The special permit ‘to stay’ was granted under Section 18 of the Decree on the assumption that ‘victims’ would press charges or at least supply the police with information. Indeed, the police and carabinieri were the main referring agents. Thus, one interpretation of the Decree was as an adjunct to criminal justice and the establishment of a national Freephone line (Numero Verde) could be seen in the same light. However, in the hands of the Voluntary Groups the practices and provisions greatly exceeded the aim of increasing the network of informants in the following ways.
1. Since 90% of street prostitutes were estimated to come from (then) non-EU countries, ‘their illegal status and poor knowledge of the territorial services offered’ meant that Public Social Services were rarely used by them. Instead, volunteers took the initiative of approaching them on the streets.
2. The services offered included legal and social counselling, health protection, shelter, learning Italian, vocational guidance and training, and job placement. Those attending such Programmes of Social Assistance would receive a Permit for Social Protection, which could later become a regular ‘work permit’.
3. The accommodation offered was usually arranged ‘stepwise’, leading progressively towards living autonomously.
4. The media were used to highlight the plight of the target population
However, although funded by the Italian Department for Equal Opportunities, there was no central co-ordination of the Programmes available in different areas. On the other hand, freedom from bureaucratic regulation allowed the voluntary associations to function as Research and Development agencies that innovated, monitored and evaluated their initiatives as they went along. Thus, it was concluded in the Research Report that ‘in the case of strategies to combat trafficking of human beings, NGOs have played, and still play an exemplary pioneering role. They, in fact, have always preceded – and often taken the place of – governmental bodies in planning activities and providing services in favour of weaker members of society at risk of social exclusion … Public bodies generally follow suit after a certain delay.’
VI. Conclusion: Is there social life after ‘Social Death’?
Nina, ci voglione scarpe buone,
e gambe belle, Lucia,
Nina, ci vogliono scarpe buone,
pane e fortuna e cosὶ sia,
ma soprattuto ci vuole corragio a trascinare le nostre suole
da una terra che ci odia ad un’altra che non ci vuole.
(Ivano Fossati, 2003)
Nina, good shoes are needed,
and beautiful legs, Lucia,
Nina, good shoes are needed,
bread and good fortune, so be it,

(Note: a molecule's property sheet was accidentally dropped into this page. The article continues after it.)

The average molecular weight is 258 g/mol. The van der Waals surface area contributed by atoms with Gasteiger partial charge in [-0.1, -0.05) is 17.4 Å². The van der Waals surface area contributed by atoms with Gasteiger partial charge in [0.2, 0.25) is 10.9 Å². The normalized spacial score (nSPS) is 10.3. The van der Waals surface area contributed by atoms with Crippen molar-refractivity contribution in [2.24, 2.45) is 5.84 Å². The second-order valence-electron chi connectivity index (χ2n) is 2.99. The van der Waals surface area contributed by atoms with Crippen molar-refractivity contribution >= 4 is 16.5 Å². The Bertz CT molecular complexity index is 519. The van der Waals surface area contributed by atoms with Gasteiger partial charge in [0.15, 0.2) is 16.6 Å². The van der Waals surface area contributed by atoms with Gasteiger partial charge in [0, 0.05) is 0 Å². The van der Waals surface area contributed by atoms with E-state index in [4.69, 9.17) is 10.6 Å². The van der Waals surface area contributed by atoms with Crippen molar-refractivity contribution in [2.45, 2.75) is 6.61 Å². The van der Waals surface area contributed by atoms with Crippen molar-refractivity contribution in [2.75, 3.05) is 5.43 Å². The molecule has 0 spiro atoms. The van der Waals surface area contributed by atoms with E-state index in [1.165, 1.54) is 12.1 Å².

but, above all, it takes courage to drag our soles
from a land that hates us to another that does not want us.
Earlier in this paper it was argued that ‘ageing’ itself was the naturalistic form taken by manumission in late modernity. But, for those who live to see such ‘freedom’, what kind of social life, what degree of social re-integration is open to them? Do they remain strangers in strange lands, forever editing their pasts but never able to forget them? What kinds of friendships can a ‘success case’, who now works in a shoe factory, develop or is she drawn back to ‘Club-land’ where, at least, she knows ‘how to go on’? Can she find joy or is she socially condemned to rejoicing in the absence of abuse? We simply do not know. In the thousands of pages of reports – official and unofficial – no-one seems to have undertaken research on middle-aged and old-aged human subjects and their lives after ‘social death’. These lost lives are globalization’s own desaparecidos.
 http://www.antislavery.org/english/slavery_today/what _is_modern_slavery.aspx (downloaded 19.09.2013)
 Although UNODC, ibid. reports that more than 75% of trafficking flows are of short or medium range (i.e. within a given region), it also states that 74% of detected victims are exploited in a different country from their own. p. 12. This minimises costs and risks for the trafficker, but the report also details a pattern of trafficking that is becoming increasingly cross-border and transcontinental p. 41f.
 BBC News, 1 February, 2012. http://bbc.co.uk-11012084 (downloaded 19.0.9. 2013)
 The problem in hand will govern which of the three is accorded most attention and the acronym SAC is thus not a rank ordering of priority between the three elements. This is a logical point; if something is deemed indispensible to something else, it makes no sense to ask if one element is more indispensible than the other.
 This concept is discussed in Margaret S Archer, 1988, Culture and Agency: The Place of Culture in Social Theory, Cambridge, Cambridge University Press. For a contemporary treatment see Archer, 2013, ‘Introduction’ to Archer (ed.), Social Morphogenesis, Dordrecht, New York, Springer.
 UNODC, Ibid, pp. 35-40. Although this entailed exploitation in another country for the majority this was largely intra-regional trafficking and working for the multi-nationals was the likeliest source of demand despite place of work was not included on the national submissions making up the report.
 McDonald, William Frank. Immigration, Crime and Justice. Emerald Group Publishing. This is contested in French, Howard W. (September 30, 1999). "Disdainful of Foreigners, the Japanese Blame Them for Crime". The New York Times. Retrieved April 30, 2010.
 Australian Aid. ‘Prime Minister announces new programme to combat human trafficking’ (downloaded 19.09.2013.
 BBC News, 12 September 2012, http://www.bbc.co.uk/news/uk-19566617 (downloaded 19.09.2013).
 See A. Gallagher and E. Pearson, 2010. ‘The High cost of Freedom: A Legal and Policy Analysis of Shelter Detention for Victims of Trafficking’, Human Rights Quarterly, 32. ‘Australia, the United States, and most countries of Western Europe, now provide special visa arrangements for victim-witnesses. Such arrangements often include a provision for victims to take some time—“a reflection period”—to think about whether or not they wish to be involved in criminal proceedings. At the end of this reflection period, the most generous schemes envisage granting residence permits to victims of trafficking who choose to cooperate. This approach, pioneered by the European Union through Council Directive 2004/81/EC, 2004 O.J. (L 261), has now been adopted as the European legal standard through the European Trafficking Convention, supra note 2, art. 13’.